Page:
Displaying 1-5 of 5 key documents
Source: Science | July 2005
This essay by Chunli Bai, executive vice president of the Chinese Academy of Sciences (CAS), explains the reasons behind the rapid progress of nanotechnology in China. A key factor, says Bai, has been "extraordinary" government support for the field since the early 1980s, which led to the creation of research institutes and significant grant money. But, cautions Bai, public communication on nanotechnology research, and ongoing monitoring and assessment of nanotechnology risks is needed.
Source: Nanomedicine | February 2010
This Nanomedicine paper reviews a range of strategies based on nanotechnology that are currently being used or tested to improve HIV/AIDS treatment and prevention. The authors review nanomedical advances in antiretroviral therapy, gene therapy, immunotherapy, vaccines and microbicides.
They conclude that nanotechnology promises great improvements in all of these areas but they warn that the field still faces many challenges including the toxicity of nanomaterials, their stability in physiological settings and the question of how to mass-produce them.
Source: Science | November 2006
This scientific article, written by researchers at Rice University in the United States, describes how magnetite (iron) nanocrystals — or 'nanorust' — can be used to remove arsenic from contaminated water. The authors describe the discovery of unexpected magnetic interactions between nanoparticles of rust that mean they can be easily extracted from water using a hand-held magnet.
Iron is well known for its ability to bind arsenic and the researchers' experiments show that by suspending the nanoparticles of rust in arsenic-contaminated water, arsenic levels were reduced to well below accepted standards for drinking water.
Source: Nature Nanotechnology | November 2007
This commentary, by South African scientists Thembela Hillie and Mbhuti Hlophe, examines nanoscience's potential to solve the technical challenges associated with removing pollutants from water. The authors describe a range of nano-based water treatment technologies already in the marketplace and discuss how nanofiltration membranes can be used in low-cost methods to produce safe drinking water. They highlight a case study in South Africa where such membranes were used to treat brackish groundwater.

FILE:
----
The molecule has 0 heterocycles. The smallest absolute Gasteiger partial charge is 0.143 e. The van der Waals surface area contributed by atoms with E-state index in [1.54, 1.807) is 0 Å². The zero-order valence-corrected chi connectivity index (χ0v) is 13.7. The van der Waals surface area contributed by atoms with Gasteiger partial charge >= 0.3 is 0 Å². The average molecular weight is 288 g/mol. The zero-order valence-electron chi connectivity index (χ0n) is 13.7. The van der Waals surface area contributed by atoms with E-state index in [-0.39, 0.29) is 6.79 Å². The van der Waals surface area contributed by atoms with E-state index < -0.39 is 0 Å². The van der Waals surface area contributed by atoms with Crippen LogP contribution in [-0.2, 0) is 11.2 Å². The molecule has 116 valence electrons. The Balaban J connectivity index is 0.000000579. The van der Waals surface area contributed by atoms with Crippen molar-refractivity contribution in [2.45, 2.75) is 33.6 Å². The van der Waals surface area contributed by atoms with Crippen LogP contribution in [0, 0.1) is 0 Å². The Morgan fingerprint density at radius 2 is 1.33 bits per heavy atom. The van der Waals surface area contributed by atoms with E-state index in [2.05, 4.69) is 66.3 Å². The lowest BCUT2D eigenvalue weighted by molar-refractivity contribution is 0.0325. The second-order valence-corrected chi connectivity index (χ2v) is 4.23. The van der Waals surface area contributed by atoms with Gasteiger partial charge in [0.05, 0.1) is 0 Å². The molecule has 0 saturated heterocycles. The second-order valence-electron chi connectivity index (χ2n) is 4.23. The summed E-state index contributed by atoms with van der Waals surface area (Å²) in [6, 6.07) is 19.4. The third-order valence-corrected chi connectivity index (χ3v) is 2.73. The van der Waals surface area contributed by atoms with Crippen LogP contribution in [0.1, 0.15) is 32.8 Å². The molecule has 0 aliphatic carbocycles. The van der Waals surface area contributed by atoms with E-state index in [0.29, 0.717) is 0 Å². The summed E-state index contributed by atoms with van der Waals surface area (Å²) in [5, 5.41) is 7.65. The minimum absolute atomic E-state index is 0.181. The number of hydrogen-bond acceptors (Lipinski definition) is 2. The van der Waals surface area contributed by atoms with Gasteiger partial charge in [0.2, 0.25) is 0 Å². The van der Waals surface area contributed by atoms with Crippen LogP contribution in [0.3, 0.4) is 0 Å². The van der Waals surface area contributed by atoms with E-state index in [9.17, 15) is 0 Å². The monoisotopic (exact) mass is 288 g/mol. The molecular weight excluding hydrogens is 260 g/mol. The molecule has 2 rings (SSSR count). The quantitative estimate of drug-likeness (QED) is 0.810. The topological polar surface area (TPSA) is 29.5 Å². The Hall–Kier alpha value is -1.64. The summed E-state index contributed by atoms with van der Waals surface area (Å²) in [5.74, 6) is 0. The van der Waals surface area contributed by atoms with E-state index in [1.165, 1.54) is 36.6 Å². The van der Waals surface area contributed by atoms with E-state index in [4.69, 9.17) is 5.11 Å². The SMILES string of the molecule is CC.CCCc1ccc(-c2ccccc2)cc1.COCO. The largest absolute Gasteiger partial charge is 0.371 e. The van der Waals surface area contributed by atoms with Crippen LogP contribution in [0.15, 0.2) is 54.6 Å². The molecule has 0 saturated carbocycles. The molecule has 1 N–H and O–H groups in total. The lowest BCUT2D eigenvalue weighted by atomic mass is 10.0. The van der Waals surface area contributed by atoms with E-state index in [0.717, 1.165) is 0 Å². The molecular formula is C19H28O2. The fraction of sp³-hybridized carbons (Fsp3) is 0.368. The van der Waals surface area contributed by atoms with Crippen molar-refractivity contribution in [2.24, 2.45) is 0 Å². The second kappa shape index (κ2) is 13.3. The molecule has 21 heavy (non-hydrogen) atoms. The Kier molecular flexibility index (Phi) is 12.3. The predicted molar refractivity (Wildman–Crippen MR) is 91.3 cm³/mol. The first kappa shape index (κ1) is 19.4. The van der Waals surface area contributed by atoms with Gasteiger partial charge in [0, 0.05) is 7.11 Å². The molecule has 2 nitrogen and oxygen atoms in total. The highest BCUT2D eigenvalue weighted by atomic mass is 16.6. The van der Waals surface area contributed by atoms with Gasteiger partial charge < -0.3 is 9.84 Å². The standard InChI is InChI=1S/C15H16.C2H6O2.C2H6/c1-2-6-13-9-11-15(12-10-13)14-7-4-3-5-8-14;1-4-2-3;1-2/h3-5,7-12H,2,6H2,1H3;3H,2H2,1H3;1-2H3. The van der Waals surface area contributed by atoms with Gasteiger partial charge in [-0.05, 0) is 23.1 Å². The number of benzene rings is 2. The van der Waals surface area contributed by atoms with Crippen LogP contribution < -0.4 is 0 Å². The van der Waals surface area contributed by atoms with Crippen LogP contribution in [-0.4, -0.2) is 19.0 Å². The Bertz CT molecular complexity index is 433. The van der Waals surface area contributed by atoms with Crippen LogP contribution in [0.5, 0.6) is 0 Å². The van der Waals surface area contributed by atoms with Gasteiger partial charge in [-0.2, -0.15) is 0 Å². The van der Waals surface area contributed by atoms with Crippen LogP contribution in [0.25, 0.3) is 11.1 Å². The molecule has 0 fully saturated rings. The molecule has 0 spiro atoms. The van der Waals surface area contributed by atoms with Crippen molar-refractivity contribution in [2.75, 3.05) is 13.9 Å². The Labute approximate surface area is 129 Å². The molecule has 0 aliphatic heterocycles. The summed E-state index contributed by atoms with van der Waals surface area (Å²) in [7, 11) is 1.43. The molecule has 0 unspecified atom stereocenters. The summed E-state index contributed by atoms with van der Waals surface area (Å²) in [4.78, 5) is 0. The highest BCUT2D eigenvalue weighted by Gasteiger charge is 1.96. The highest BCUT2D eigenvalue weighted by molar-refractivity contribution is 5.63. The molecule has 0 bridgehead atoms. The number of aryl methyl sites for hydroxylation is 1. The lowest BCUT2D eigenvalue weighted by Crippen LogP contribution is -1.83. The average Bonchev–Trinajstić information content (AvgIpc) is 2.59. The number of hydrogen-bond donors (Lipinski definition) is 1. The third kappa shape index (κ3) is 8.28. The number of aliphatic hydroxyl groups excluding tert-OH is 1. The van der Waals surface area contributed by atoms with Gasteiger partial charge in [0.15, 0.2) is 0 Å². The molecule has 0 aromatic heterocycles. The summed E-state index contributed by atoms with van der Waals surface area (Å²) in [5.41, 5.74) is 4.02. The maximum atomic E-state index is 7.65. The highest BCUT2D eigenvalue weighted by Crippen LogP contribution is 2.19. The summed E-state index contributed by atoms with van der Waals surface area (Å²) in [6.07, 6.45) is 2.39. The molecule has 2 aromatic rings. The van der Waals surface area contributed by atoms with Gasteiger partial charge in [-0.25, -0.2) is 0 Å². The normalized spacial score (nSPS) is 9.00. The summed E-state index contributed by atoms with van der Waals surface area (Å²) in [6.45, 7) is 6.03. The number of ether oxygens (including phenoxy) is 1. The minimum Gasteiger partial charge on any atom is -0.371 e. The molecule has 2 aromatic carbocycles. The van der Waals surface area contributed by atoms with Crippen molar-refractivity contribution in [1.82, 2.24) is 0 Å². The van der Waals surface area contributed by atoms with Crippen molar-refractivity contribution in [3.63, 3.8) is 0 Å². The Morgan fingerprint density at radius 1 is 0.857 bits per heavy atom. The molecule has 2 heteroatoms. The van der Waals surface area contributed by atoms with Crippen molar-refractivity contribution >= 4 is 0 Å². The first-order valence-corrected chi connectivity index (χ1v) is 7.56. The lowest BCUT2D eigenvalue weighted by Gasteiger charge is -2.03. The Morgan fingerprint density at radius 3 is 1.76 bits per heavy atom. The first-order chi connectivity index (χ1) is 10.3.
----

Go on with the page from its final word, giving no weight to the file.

The authors emphasise the importance of technology transfer in getting nano-based solutions to the countries that need them, arguing that direct transfer does not often work. Rather, what developing countries need are approaches that combine technology transfer with technology adaptation and adoption — involving local stakeholders in establishing water treatment devices and developing local capacity to use them.
Source: Current Science | March 2009
This paper by scientists at the University of Hyderabad examines the nanoscience debate in India. Nanoscience's revolutionary potential and economic benefits are assessed against ethical, legal, social and environmental (ELSE) issues.
The authors present commercial applications, investment, risks and regulatory mechanisms, using the case of Bt cotton in India to show the implications of a new technology. They argue that India's diverse socio-cultural landscape means that nanoscience is likely to have uneven and multilayered effects.
India's scientists do not advocate regulation at the current stage of research — so as not to slow down development, say the authors. But they add that a broad-based and transparent regulatory body to address ELSE issues and funding for research on them would be beneficial.